"Therapeutic Grade" or anything along these lines is another common term used to describe "top quality oils". It sounds legit, but it is a marketing term that I am guilty of having used myself in the past when talking about oils. I thought it meant something. There isn't a therapeutic standard for essential oils so the name and any emblem associated with it is virtually meaningless. It's a self-regulated claim like many other healthwashing terms. Cropwatch explains here.
EO’s also can have pharmaceutical drug interactions, such as essential oils which are high in eugenol or methyl salicylate should not be used by persons on anticoagulant drugs. Methyl salicylate can also cause problems for asthmatics or those with aspirin allergies. Another for instance, inhalation of EO’s high in menthol, such as peppermint, will cause increased lung permeability of nicotine. Menthol also slows the ability to clear nicotine from the body. If you are a smoker, allow several hours to elapse between cigarette use and inhalation of high menthol EO’s. Those with renal or liver disease, compromised immune systems, or those taking multiple medications should consult with a qualified professional aromatherapist before attempting to self-medicate with essential oils. I also know Blue Tansy and Grapefruit have pharmaceutical drug interactions as well, I just can’t remember exactly off the top of my head. I am sure there are others, but these are more common EO interactions and can be serious. Your example of selling Mary Kay really is like comparing Apples to Oranges given Cosmetics are having to follow FDA restrictions and guidelines. There is not a governmental agency that oversees the safety of Essential Oils. Essential Oils if not used properly and safely can poison you, CAN kill you. Sally, it frightens me you feel just because YL or doTerra (their largest competitor) operate in 9 countries, they are a “good and / or safe” company. Yes, in September 2014 the FDA cited YL & doTerra & Natural Solutions for advertising EO’s as being “the cure-all” for certain illnesses? If you do your due diligence, you’ll see why YL is NOT acting in a safe manner. Another example I can give you, putting EO’s in your water to drink, such as Lemon EO. Firstly, Oil and Water do not mix, secondly ingesting Lemon EO can burn your digestive tract horribly. Have you seen what Lemon EO can do to plastic? If not, I suggest again you do your due diligence and see what it does, I wouldn’t want that going down my throat, in anyway. Also Sally, I hope you don’t have any Cats in your home. Did you know EO’s can significantly cause serious health risks not limited to death in felines? Dogs you ask? Yes, they are not exempt, not as severe as cats but can harm them as well. Again Sally, due diligence is why Ellen was suggesting their practice is about the mighty dollar, not people and their health and sharing what the beauty of EO’s can truly be, IF USED SAFELY AND PROPERLY.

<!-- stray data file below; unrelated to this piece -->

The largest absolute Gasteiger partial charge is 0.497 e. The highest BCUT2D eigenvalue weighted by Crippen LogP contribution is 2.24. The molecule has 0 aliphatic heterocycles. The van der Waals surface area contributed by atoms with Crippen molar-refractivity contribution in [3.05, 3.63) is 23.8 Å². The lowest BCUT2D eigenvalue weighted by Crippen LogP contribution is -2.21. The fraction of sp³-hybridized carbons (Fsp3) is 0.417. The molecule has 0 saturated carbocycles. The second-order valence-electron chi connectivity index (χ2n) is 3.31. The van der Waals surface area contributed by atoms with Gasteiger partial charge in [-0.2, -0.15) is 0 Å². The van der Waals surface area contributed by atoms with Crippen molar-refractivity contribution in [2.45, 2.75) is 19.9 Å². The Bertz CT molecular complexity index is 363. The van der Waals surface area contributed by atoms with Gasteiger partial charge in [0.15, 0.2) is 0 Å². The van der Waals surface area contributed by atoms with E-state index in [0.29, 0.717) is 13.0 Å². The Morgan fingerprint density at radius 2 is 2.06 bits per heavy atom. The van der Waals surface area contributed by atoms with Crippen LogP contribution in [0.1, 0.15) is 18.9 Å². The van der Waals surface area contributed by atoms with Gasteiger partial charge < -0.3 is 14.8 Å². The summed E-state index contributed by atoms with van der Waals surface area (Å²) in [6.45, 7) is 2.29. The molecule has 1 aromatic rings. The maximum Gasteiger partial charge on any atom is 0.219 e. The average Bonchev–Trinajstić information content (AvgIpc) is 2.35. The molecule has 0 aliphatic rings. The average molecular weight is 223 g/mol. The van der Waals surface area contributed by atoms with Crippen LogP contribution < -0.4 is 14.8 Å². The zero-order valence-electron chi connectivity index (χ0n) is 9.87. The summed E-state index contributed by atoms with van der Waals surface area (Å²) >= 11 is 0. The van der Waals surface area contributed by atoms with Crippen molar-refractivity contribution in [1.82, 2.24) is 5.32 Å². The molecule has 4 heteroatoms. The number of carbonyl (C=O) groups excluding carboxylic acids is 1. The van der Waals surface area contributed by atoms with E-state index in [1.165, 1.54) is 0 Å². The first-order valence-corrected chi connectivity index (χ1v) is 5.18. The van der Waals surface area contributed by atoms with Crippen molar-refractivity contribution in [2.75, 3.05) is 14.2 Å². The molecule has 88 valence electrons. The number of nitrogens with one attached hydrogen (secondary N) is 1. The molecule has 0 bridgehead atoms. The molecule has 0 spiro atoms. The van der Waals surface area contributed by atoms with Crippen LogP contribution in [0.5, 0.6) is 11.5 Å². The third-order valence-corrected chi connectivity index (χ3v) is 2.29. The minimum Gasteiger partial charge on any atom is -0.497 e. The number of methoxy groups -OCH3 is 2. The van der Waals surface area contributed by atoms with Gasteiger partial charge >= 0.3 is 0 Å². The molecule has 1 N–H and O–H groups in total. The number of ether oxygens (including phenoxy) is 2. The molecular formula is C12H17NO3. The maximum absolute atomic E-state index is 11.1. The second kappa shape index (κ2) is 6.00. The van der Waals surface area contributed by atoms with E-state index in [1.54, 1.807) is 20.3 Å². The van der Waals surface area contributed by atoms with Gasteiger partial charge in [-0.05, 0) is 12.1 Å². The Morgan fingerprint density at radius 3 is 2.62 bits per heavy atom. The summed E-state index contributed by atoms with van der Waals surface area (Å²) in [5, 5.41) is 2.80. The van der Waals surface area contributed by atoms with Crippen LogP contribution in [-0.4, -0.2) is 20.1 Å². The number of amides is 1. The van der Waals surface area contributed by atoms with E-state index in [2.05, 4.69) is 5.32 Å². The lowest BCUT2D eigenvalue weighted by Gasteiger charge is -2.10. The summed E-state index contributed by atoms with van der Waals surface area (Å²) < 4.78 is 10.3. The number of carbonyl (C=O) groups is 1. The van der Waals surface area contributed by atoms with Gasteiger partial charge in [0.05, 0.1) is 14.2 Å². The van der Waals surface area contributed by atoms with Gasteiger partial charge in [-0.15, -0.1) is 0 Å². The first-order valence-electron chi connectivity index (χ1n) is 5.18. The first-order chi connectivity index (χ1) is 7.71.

They refer to lavender as the "Swiss Army knife" of essential oils because it's so versatile. "It is a wonderful oil for calming the mind, nervous system, and restless body," Febuary said. They recommend using lavender topically to soothe skin after a day in the sun, diffuse it or add it to your bath when winding down for the evening, or add a few drops to lemon water to make a "lavender lemonade" for a summertime treat.
With do-Terra all you are doing is “buying into” the name and the fad; not getting a better oil. I am not saying their oil isn’t good, it may be. EO and their uses have been around for 1000’s of years and do-Terra has just marketed a way to create a “new awareness” for a younger or less knowledgeable generation to, in effect, make them seem the “experts” and the “best” company out there There are plenty of companies out there that sell the same thing, same pureness at a lesser price (because you are not paying for the hype). If you are not using them for sales then why are you buying into all hype. They have to pass on the cost of their great marketing to someone and that’s you, the customer.